R.I.P. “Blaster” Al Ackerman
If you moved to Baltimore in 1996, as I did, you might find yourself wondering if you’d made the right decision—until, that is, you met “Blaster” Al Ackerman. Getting to know Blaster wasn’t only adding a warm, wise, and deeply hilarious person to your circle of friends. It was also unlocking the doors behind which Baltimore’s most interesting music, performance, and visual art then lurked, revealing the strange, interwoven strands of rich subcultural activity that gave this city its unique flavor.
It was a rare day during my first decade in town that I didn’t see Blaster, whether he was happily doodling at the counter while holding down the fort at Normals Books and Records, or carefully selecting VHS tapes at the Charles Village Video Americain (more often than not leaving with the maximum six rentals each morning). I’m sure I wasn’t alone in seeing Blaster as a grandfatherly figure, but Blaster was the grandfather who had corresponded with pulp fiction writers and hung out with Genesis P-ORRIDGE; the grandfather who could turn a Baltimore newbie on to Lungfish, the 14 Karat Cabaret, and the experimental music scene that would soon coalesce into the Red Room Collective and High Zero festival.
Blaster seemed to live his life dedicated to making ours a stranger world—or, perhaps more accurately, nudging us all into acknowledging the overwhelming strangeness already in this world that boring people would rather sweep under the carpet. From his beautifully rendered mail art and unforgettable short-story readings to his impish and legendary pranks, Blaster radiated a feeling that he was living an inner life more fantastical, spontaneous, and just plain interesting than the rest of us—one that could be ours to experience, too, if we’d just screw on our heads a bit differently.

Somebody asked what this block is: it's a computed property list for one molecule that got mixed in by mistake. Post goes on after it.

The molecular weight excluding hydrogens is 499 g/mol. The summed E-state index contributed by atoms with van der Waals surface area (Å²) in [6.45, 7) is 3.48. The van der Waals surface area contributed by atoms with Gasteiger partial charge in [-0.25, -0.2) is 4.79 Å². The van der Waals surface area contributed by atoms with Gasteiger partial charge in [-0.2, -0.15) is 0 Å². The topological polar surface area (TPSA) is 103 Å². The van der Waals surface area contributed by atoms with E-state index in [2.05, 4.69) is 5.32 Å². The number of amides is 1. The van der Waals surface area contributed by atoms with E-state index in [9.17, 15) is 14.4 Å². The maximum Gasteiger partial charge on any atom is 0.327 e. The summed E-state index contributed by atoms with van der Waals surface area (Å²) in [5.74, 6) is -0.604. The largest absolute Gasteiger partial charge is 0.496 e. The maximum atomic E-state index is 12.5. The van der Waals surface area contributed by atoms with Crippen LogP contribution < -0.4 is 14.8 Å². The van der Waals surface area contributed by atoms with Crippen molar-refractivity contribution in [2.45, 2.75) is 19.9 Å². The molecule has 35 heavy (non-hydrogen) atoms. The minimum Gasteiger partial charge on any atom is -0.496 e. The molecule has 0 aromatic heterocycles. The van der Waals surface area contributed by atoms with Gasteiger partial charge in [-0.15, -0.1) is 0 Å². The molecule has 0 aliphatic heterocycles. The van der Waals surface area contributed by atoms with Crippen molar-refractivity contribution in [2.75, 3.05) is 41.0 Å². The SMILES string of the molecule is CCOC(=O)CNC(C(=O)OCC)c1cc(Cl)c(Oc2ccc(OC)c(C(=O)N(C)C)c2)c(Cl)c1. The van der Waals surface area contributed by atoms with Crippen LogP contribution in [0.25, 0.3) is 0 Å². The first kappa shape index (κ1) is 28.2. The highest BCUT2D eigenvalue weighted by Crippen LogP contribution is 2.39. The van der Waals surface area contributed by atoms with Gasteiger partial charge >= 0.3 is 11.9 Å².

Re-reading this piece I wrote about Blaster a decade ago brought back a lot of memories, and reminded me just how many forms his creative energies took. Blaster was a man who fed on warped culture and the gleeful chaos of the human imagination, one who filled his life with friends, art, and good humor. If he knew you had creative aspirations, he never forgot to ask you how your work was coming along, and always left you with encouraging words. I didn’t know him as well as some, but I knew him well enough to say it would be hard to overstate how many people he inspired and how much he did to shake and stir this city’s cultural life. We’re all better off for him having been here; he will be dearly missed.